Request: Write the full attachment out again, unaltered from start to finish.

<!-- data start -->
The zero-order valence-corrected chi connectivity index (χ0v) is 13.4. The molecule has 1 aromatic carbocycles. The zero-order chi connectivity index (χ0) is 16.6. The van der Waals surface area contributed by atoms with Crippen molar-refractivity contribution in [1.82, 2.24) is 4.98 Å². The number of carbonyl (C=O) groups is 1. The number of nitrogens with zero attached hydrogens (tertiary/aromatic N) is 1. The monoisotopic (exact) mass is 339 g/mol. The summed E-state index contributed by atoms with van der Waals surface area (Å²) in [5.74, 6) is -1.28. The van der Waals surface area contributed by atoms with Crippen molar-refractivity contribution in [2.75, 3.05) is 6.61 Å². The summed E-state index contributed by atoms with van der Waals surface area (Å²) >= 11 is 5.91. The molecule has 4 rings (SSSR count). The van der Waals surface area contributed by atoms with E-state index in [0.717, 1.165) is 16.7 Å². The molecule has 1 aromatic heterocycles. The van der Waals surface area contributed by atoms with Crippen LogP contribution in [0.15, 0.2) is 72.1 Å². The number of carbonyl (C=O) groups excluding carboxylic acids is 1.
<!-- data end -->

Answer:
The zero-order valence-corrected chi connectivity index (χ0v) is 13.4. The molecule has 1 aromatic carbocycles. The zero-order chi connectivity index (χ0) is 16.6. The van der Waals surface area contributed by atoms with Crippen molar-refractivity contribution in [1.82, 2.24) is 4.98 Å². The number of carbonyl (C=O) groups is 1. The number of nitrogens with zero attached hydrogens (tertiary/aromatic N) is 1. The monoisotopic (exact) mass is 339 g/mol. The summed E-state index contributed by atoms with van der Waals surface area (Å²) in [5.74, 6) is -1.28. The van der Waals surface area contributed by atoms with Crippen molar-refractivity contribution in [2.75, 3.05) is 6.61 Å². The summed E-state index contributed by atoms with van der Waals surface area (Å²) >= 11 is 5.91. The molecule has 4 rings (SSSR count). The van der Waals surface area contributed by atoms with E-state index in [0.717, 1.165) is 16.7 Å². The molecule has 1 aromatic heterocycles. The van der Waals surface area contributed by atoms with Crippen LogP contribution in [0.15, 0.2) is 72.1 Å². The number of carbonyl (C=O) groups excluding carboxylic acids is 1.